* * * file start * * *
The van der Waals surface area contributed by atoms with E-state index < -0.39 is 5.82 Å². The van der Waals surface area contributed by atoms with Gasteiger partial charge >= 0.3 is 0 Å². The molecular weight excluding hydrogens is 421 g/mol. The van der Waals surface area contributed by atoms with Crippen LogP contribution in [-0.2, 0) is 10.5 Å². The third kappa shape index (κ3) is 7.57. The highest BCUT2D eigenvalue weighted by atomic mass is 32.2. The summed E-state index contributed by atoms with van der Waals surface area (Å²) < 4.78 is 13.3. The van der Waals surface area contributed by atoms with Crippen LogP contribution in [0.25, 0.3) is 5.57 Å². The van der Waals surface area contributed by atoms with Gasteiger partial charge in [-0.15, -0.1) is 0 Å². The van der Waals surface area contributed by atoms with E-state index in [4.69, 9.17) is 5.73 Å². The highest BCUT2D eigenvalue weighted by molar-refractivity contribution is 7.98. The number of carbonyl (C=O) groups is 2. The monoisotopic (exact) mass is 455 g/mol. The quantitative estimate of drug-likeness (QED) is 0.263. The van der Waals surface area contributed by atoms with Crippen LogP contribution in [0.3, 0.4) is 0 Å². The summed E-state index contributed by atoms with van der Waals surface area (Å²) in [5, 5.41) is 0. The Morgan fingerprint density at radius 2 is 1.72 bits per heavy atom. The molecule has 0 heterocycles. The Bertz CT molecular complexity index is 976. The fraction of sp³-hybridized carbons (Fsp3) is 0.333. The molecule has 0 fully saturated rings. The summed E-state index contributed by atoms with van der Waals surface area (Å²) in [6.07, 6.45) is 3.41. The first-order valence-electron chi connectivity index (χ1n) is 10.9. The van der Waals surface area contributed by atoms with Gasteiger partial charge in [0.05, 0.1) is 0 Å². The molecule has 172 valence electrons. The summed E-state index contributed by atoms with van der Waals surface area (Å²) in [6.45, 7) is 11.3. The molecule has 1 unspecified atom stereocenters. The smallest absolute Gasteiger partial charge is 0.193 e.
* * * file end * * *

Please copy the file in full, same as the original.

The van der Waals surface area contributed by atoms with E-state index < -0.39 is 5.82 Å². The van der Waals surface area contributed by atoms with Gasteiger partial charge >= 0.3 is 0 Å². The molecular weight excluding hydrogens is 421 g/mol. The van der Waals surface area contributed by atoms with Crippen LogP contribution in [-0.2, 0) is 10.5 Å². The third kappa shape index (κ3) is 7.57. The highest BCUT2D eigenvalue weighted by atomic mass is 32.2. The summed E-state index contributed by atoms with van der Waals surface area (Å²) < 4.78 is 13.3. The van der Waals surface area contributed by atoms with Crippen LogP contribution in [0.25, 0.3) is 5.57 Å². The van der Waals surface area contributed by atoms with Gasteiger partial charge in [-0.15, -0.1) is 0 Å². The van der Waals surface area contributed by atoms with E-state index in [4.69, 9.17) is 5.73 Å². The highest BCUT2D eigenvalue weighted by molar-refractivity contribution is 7.98. The number of carbonyl (C=O) groups is 2. The monoisotopic (exact) mass is 455 g/mol. The quantitative estimate of drug-likeness (QED) is 0.263. The van der Waals surface area contributed by atoms with Crippen LogP contribution in [0.3, 0.4) is 0 Å². The summed E-state index contributed by atoms with van der Waals surface area (Å²) in [5, 5.41) is 0. The Morgan fingerprint density at radius 2 is 1.72 bits per heavy atom. The molecule has 0 heterocycles. The Bertz CT molecular complexity index is 976. The fraction of sp³-hybridized carbons (Fsp3) is 0.333. The molecule has 0 fully saturated rings. The summed E-state index contributed by atoms with van der Waals surface area (Å²) in [6.07, 6.45) is 3.41. The first-order valence-electron chi connectivity index (χ1n) is 10.9. The van der Waals surface area contributed by atoms with Gasteiger partial charge in [0.05, 0.1) is 0 Å². The molecule has 172 valence electrons. The summed E-state index contributed by atoms with van der Waals surface area (Å²) in [6.45, 7) is 11.3. The molecule has 1 unspecified atom stereocenters. The smallest absolute Gasteiger partial charge is 0.193 e.